Australian Supply Chains and Modern Slavery -

Australian Supply Chains and Modern Slavery

  • Published on
    November 17, 2017
  • Written by:
    Jamison Liang
  • Category:
    Human Trafficking, Law & Policy, Supply Chain
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Australia is in the midst of creating legislation that would combat modern slavery, but the terms are proving to be contentious. A multi-party, joint parliamentary committee has produced a report on the problem in Australia, potentially giving way for an Australian version of the UK Modern Slavery Act to be developed.

The Guardian reports that some legal progress has been made in addressing slavery:

In 2013 there were amendments to the Criminal Code dealing with human trafficking and slavery-related offences. The original offence relating to sexual servitude was expanded to cover servitude in any industry, adding a standalone offence of forced labour and criminalising forced marriage.

Since the amendments in 2013 and up to 30 June 2017 there have been 491 referrals in Australia to the AFP mainly relating to forced marriage, sexual exploitation, labour exploitation, child trafficking and trafficking.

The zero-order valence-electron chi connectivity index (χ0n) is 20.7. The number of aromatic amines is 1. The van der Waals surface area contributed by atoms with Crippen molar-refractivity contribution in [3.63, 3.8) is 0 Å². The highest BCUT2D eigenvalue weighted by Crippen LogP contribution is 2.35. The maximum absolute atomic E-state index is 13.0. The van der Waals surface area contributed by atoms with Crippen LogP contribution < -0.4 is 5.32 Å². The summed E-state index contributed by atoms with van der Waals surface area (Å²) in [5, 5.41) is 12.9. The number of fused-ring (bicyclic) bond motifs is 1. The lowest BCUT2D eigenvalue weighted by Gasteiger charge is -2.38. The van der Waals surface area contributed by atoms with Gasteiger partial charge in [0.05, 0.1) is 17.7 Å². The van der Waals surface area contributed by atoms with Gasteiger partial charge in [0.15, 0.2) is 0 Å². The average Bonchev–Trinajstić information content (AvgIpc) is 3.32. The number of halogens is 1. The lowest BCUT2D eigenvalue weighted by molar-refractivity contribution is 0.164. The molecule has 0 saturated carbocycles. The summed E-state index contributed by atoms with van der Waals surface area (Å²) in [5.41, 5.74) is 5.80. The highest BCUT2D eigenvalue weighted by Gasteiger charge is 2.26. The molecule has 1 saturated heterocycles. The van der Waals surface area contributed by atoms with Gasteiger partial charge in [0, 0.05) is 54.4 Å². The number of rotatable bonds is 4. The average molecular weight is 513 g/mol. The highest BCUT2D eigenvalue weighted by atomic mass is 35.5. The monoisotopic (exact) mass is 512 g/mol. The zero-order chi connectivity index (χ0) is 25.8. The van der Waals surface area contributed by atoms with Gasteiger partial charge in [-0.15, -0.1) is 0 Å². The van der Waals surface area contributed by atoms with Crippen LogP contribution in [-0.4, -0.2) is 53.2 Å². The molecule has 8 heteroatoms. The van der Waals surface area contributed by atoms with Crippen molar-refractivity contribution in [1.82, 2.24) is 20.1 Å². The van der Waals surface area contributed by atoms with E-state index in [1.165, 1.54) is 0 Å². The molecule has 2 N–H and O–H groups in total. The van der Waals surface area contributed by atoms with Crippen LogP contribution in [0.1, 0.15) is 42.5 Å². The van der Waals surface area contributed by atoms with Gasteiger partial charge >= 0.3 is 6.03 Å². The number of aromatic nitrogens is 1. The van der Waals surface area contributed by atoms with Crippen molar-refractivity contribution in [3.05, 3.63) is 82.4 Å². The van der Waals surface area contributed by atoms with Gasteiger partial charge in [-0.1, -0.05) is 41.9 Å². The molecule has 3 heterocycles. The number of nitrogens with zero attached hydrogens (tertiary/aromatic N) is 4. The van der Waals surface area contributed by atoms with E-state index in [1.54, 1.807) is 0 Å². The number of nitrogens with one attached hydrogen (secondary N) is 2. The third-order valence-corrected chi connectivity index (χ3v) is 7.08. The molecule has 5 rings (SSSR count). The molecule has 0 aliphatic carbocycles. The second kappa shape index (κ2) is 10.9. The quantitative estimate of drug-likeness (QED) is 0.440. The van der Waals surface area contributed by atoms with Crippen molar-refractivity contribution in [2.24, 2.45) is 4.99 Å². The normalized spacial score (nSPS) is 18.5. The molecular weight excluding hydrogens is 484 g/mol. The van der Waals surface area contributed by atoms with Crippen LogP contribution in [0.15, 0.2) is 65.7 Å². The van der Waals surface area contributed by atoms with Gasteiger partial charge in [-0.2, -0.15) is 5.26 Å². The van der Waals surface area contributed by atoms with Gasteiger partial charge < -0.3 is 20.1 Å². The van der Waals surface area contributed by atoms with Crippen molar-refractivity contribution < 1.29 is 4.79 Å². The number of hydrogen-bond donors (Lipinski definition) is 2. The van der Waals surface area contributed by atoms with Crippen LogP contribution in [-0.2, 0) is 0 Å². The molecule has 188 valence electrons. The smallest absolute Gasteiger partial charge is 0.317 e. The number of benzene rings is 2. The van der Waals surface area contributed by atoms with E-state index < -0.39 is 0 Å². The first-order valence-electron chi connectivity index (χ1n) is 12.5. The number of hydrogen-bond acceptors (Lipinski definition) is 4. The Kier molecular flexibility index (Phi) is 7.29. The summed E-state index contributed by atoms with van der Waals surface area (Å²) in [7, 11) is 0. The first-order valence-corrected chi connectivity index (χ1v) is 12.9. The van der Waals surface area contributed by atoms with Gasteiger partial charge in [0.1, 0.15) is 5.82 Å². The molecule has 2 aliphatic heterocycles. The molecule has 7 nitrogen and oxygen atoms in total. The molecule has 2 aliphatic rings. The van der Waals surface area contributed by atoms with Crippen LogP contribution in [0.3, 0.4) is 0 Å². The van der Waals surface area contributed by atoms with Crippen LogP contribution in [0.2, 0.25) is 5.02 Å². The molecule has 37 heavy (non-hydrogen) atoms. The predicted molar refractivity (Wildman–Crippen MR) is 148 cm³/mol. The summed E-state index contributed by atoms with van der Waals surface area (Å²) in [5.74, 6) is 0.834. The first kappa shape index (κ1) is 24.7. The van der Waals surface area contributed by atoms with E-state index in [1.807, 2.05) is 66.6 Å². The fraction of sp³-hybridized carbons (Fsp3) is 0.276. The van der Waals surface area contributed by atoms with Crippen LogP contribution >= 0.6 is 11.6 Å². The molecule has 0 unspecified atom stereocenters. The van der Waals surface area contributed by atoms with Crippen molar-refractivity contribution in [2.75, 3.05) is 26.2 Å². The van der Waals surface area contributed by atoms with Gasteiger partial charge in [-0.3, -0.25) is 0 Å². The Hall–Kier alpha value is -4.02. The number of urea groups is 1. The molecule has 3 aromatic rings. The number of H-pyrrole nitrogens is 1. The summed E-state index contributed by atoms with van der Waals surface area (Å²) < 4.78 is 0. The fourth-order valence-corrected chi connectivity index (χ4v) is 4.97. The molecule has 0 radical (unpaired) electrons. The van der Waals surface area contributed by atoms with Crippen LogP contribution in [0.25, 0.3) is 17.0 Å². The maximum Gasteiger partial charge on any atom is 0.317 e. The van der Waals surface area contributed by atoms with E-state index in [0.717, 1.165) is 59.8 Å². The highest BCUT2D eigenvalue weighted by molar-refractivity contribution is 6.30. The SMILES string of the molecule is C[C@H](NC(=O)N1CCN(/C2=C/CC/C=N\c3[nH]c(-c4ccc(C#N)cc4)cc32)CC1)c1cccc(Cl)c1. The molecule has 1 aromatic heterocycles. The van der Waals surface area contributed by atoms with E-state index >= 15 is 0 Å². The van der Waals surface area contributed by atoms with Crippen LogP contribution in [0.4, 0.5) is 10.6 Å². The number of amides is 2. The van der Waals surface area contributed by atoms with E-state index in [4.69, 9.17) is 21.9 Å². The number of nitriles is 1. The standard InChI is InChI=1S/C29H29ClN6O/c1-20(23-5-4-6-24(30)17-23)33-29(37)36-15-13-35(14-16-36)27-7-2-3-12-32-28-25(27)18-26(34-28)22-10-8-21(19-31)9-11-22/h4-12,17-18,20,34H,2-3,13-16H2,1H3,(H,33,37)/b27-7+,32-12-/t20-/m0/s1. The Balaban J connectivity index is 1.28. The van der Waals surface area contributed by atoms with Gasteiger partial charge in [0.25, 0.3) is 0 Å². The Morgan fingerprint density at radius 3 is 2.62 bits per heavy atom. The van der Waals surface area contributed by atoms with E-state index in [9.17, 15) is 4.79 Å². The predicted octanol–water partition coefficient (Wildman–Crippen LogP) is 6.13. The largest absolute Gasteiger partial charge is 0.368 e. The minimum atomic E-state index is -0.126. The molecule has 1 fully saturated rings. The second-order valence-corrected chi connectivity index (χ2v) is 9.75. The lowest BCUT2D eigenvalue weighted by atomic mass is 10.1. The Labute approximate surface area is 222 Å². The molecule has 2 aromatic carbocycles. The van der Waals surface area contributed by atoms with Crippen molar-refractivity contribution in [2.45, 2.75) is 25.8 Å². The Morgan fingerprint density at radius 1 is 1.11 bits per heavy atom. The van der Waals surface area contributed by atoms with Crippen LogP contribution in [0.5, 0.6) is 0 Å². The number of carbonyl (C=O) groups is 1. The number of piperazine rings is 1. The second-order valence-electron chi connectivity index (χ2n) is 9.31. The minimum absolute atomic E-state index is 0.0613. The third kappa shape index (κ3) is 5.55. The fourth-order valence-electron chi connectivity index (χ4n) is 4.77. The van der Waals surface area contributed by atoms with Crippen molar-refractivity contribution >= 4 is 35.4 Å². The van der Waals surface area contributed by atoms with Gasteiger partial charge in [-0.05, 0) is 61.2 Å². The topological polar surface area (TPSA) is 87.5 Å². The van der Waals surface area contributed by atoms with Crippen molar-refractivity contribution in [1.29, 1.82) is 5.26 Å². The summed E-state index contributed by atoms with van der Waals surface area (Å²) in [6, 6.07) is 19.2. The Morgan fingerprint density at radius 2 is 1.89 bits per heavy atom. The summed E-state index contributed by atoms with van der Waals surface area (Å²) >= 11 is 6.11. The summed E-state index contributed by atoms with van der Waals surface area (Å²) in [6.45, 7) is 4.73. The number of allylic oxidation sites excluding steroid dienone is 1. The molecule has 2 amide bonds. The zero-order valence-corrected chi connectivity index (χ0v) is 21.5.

Between 2004 and 30 June 2017 there have been 20 convictions for slavery and slavery offences in Australia.

With regards to forced labor and trafficking in supply chains, legislators are now considering if a new law should replicate many of the features of the UK Modern Slavery Act or if it should hold companies to a different standard. The fundamental ask of both laws would be for companies to submit annual statements to the government on what they are doing to tackle modern slavery in their supply chains, yet some Australian corporations say this constitutes over-regulation.

Executive director of the Australian Retailers Association, Russell Zimmerman, said that “Special care must be taken regarding over-regulation and impact on businesses with small turnover who do not have the resources to deal with what are very complex issues.” There is also disagreement as to whether victims will have recourse to compensation.

Melbourne lawyer, Vicknaraj Thanarajah, who has worked on cases of Malaysians being exploited on Australian farms fears that the new legislation won’t actually help victims. “Unless a commission is given extremely wide powers to investigate [and] prosecute the whole supply chain in its entirety, it will be a toothless tiger,” he said.

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